Socio-cultural impediments to tribal women’s right of inheritance | Blog4Land by PRRC
– VEDIKA MANYA SHIVAM
According to Article 17 of the Universal Declaration of Human Rights, “Everyone has the right to own property alone as well as in association with others; No one shall be arbitrarily deprived of his property.” The Human Rights Resolution 2005/25 calls for women to have equal access to, and ownership of, land. It also promotes the idea that everyone should have the same opportunity to own property and live in decent housing in order to reach their full potential. One of the most contentious rights is the right to property, particularly the right to inherit property, because it is linked to a country’s political, economic, cultural, and religious beliefs. Less than 2% of women in rural India inherit landed property. (Lahoti, 2016)
While women on the one hand have always been in the disadvantageous position in owning land or any type of property, tribal women in particular are structurally and socially deprived of this right. For instance, the Girasias, a tribal group in Rajasthan, use the fact that women relocate from their natal villages to their affinal villages after marriage to justify the lack of property ownership by women. (Unnithan,1997)
In primitive tribes, it is considered taboo for women to touch or use the plough. This deprives them of control over the means of production—the land. For instance, the traditional norms in the Oraon and Ho tribals of Jharkhand prevent women from holding the plough, thus denying them access to land. Here the role of taboo becomes evident for the lack of access to land for women. (Kishwar, 1987)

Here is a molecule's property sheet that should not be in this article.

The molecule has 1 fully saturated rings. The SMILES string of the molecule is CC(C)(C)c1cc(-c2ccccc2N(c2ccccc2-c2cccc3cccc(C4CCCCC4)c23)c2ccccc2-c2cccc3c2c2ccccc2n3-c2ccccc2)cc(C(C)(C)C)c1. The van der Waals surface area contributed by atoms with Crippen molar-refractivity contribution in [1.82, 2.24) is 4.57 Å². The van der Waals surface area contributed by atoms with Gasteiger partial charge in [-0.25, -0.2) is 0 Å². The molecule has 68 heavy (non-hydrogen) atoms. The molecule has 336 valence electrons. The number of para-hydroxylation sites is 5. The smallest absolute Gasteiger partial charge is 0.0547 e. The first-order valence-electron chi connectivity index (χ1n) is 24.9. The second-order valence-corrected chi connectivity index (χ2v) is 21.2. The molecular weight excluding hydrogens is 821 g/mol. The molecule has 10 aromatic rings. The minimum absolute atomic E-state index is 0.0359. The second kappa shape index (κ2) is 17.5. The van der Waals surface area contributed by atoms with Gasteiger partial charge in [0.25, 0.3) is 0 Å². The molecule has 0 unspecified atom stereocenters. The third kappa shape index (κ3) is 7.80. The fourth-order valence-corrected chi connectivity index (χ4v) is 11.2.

The tribal tradition or, to be more accurate, customary tribal law is one of the many issues that affect tribal women in Jharkhand. As per this customary law, that lineage, not an individual, owns the property in many indigenous tribes. Individual families are allowed to use the property, but it cannot be sold or otherwise transferred outside of the family. Due to this custom, it is viewed as inappropriate and at odds with the tribal ethos for women to express their desire for a share in land ownership.
Marrying indigenous women is one method used by non-tribal people to obtain tribal land. This fear has been instilled in the minds of the tribes that inhibit them from transferring land ownership to tribal women. To corroborate this, K.S. Singh highlights the high rate of alienation of tribal land among the Hos of Singhbhum through marriage to tribal women. He also points out that often after such transactions the tribal women are deserted by non-tribal men. (Singh, 1988)
The economics of land size is also connected to opposition to women’s property rights. Arguments in favor of women’s entitlement will cause more land to be divided and fragmented, which will have a negative impact on the viability and efficiency of farms. (Xaxa, 2004)
According to a study by Shil and Jangir (2021), there are three different types of land ownership for tribal women: joint pattas on land, inherited property, and land purchased in their names. The findings revealed that 20 women (33 %) of the 59 married women in the sample from the rural West Tripura district have inherited property. 25 women, or 42% of the total, have been given joint pattas of forestland. Nine women (15%) remain in the Khash territory. None of the women have purchased land. This shows that the purchasing power of tribal women is very low and it is costing them their economic independence.
Women inherit different sorts of landed property, which also reflects gendered norms. Typically, women’s part of parental property is inferior land (Agarwal, 1994). Land is more likely to stay in the hands of the natal family in communities whose girls are permitted to marry within the immediate family or cross cousins. As a result, it is common in these communities for girls to inherit less property or to be required to work in the fields (Agarwal, 1994)